color-eyre 0.5.11

An error report handler for panics and eyre::Reports for colorful, consistent, and well formatted error reports for all kinds of errors.


Build Status Latest Version Rust Documentation

An error report handler for panics and the eyre crate for colorful, consistent, and well formatted error reports for all kinds of errors.


color_eyre helps you build error reports that look like this:

custom section example


Add the following to your toml file:

color-eyre = "0.5"

And install the panic and error report handlers:

use color_eyre::eyre::Result;

fn main() -> Result<()> {

    // ...
    # Ok(())

Disabling tracing support

If you don't plan on using tracing_error and SpanTrace you can disable the tracing integration to cut down on unused dependencies:

color-eyre = { version = "0.5", default-features = false }

Disabling SpanTrace capture by default

color-eyre defaults to capturing span traces. This is because SpanTrace capture is significantly cheaper than Backtrace capture. However, like backtraces, span traces are most useful for debugging applications, and it's not uncommon to want to disable span trace capture by default to keep noise out developer.

To disable span trace capture you must explicitly set one of the env variables that regulate SpanTrace capture to "0":

if std::env::var("RUST_SPANTRACE").is_err() {
    std::env::set_var("RUST_SPANTRACE", "0");

Improving perf on debug builds

In debug mode color-eyre behaves noticably worse than eyre. This is caused by the fact that eyre uses std::backtrace::Backtrace instead of backtrace::Backtrace. The std version of backtrace is precompiled with optimizations, this means that whether or not you're in debug mode doesn't matter much for how expensive backtrace capture is, it will always be in the 10s of milliseconds to capture. A debug version of backtrace::Backtrace however isn't so lucky, and can take an order of magnitude more time to capture a backtrace compared to its std counterpart.

Cargo profile overrides can be used to mitigate this problem. By configuring your project to always build backtrace with optimizations you should get the same performance from color-eyre that you're used to with eyre. To do so add the following to your Cargo.toml:

opt-level = 3


Multiple report format verbosity levels

color-eyre provides 3 different report formats for how it formats the captured SpanTrace and Backtrace, minimal, short, and full. Take the below snippets of the output produced by examples/

Running cargo run --example usage without RUST_LIB_BACKTRACE set will produce a minimal report like this:

minimal report format

Running RUST_LIB_BACKTRACE=1 cargo run --example usage tells color-eyre to use the short format, which additionally capture a backtrace::Backtrace:

short report format

Finally, running RUST_LIB_BACKTRACE=full cargo run --example usage tells color-eyre to use the full format, which in addition to the above will attempt to include source lines where the error originated from, assuming it can find them on the disk.

full report format

Custom Sections for error reports via Section trait

The section module provides helpers for adding extra sections to error reports. Sections are disinct from error messages and are displayed independently from the chain of errors. Take this example of adding sections to contain stderr and stdout from a failed command, taken from examples/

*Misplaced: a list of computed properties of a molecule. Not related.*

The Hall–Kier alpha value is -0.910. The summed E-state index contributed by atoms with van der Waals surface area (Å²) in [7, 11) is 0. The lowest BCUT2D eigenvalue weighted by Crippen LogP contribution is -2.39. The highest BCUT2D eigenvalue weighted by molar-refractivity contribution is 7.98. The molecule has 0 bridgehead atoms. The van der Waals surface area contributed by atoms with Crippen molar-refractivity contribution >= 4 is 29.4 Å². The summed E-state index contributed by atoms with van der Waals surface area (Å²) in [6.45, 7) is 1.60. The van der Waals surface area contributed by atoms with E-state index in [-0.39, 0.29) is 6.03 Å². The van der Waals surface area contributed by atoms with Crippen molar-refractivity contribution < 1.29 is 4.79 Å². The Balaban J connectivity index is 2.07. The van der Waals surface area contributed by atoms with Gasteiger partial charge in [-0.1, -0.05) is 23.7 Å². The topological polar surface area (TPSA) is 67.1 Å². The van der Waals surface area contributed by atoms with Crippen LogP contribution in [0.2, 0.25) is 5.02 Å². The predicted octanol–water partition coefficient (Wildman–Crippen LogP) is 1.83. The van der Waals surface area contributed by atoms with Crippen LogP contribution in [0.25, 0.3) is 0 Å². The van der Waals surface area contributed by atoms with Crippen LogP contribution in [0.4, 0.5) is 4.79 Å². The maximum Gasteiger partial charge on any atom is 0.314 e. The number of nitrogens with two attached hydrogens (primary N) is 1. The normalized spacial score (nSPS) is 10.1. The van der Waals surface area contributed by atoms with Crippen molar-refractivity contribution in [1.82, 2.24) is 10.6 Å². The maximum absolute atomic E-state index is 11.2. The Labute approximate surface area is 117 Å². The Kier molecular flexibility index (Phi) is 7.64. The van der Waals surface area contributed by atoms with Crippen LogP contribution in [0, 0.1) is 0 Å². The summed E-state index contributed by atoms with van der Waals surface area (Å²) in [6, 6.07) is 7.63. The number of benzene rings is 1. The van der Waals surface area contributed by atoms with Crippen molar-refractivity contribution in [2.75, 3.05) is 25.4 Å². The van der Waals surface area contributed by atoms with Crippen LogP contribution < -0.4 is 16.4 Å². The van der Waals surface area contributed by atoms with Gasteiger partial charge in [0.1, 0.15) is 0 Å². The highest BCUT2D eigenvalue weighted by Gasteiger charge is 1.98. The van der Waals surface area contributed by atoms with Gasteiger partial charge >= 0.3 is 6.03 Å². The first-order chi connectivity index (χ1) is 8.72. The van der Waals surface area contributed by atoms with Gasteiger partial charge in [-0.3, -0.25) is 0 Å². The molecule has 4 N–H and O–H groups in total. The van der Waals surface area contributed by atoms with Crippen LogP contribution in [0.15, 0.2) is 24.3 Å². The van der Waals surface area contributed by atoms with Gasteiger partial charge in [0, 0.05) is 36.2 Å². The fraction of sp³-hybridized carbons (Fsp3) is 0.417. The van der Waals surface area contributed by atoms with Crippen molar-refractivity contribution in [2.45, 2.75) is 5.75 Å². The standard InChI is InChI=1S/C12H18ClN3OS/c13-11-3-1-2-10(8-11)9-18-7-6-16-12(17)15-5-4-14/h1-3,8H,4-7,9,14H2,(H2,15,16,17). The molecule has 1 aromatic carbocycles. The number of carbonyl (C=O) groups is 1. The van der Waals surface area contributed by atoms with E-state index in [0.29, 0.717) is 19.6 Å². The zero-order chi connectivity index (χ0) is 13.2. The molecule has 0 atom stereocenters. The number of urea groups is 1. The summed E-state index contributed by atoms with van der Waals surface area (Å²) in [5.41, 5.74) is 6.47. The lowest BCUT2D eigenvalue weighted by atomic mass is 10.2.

use color_eyre::{eyre::eyre, SectionExt, Section, eyre::Report};
use std::process::Command;
use tracing::instrument;

trait Output {
    fn output2(&mut self) -> Result<String, Report>;

impl Output for Command {
    fn output2(&mut self) -> Result<String, Report> {
        let output = self.output()?;

        let stdout = String::from_utf8_lossy(&output.stdout);

        if !output.status.success() {
            let stderr = String::from_utf8_lossy(&output.stderr);
            Err(eyre!("cmd exited with non-zero status code"))
                .with_section(move || stdout.trim().to_string().header("Stdout:"))
                .with_section(move || stderr.trim().to_string().header("Stderr:"))
        } else {

Here we have an function that, if the command exits unsuccessfully, creates a report indicating the failure and attaches two sections, one for stdout and one for stderr.

Running cargo run --example custom_section shows us how these sections are included in the output:

custom section example

Only the Stderr: section actually gets included. The cat command fails, so stdout ends up being empty and is skipped in the final report. This gives us a short and concise error report indicating exactly what was attempted and how it failed.

Aggregating multiple errors into one report

It's not uncommon for programs like batched task runners or parsers to want to return an error with multiple sources. The current version of the error trait does not support this use case very well, though there is work being done to improve this.

For now however one way to work around this is to compose errors outside the error trait. color-eyre supports such composition in its error reports via the Section trait.

For an example of how to aggregate errors check out examples/

Custom configuration for color-backtrace for setting custom filters and more

The pretty printing for backtraces and span traces isn't actually provided by color-eyre, but instead comes from its dependencies color-backtrace and color-spantrace. color-backtrace in particular has many more features than are exported by color-eyre, such as customized color schemes, panic hooks, and custom frame filters. The custom frame filters are particularly useful when combined with color-eyre, so to enable their usage we provide the install fn for setting up a custom BacktracePrinter with custom filters installed.

For an example of how to setup custom filters, check out examples/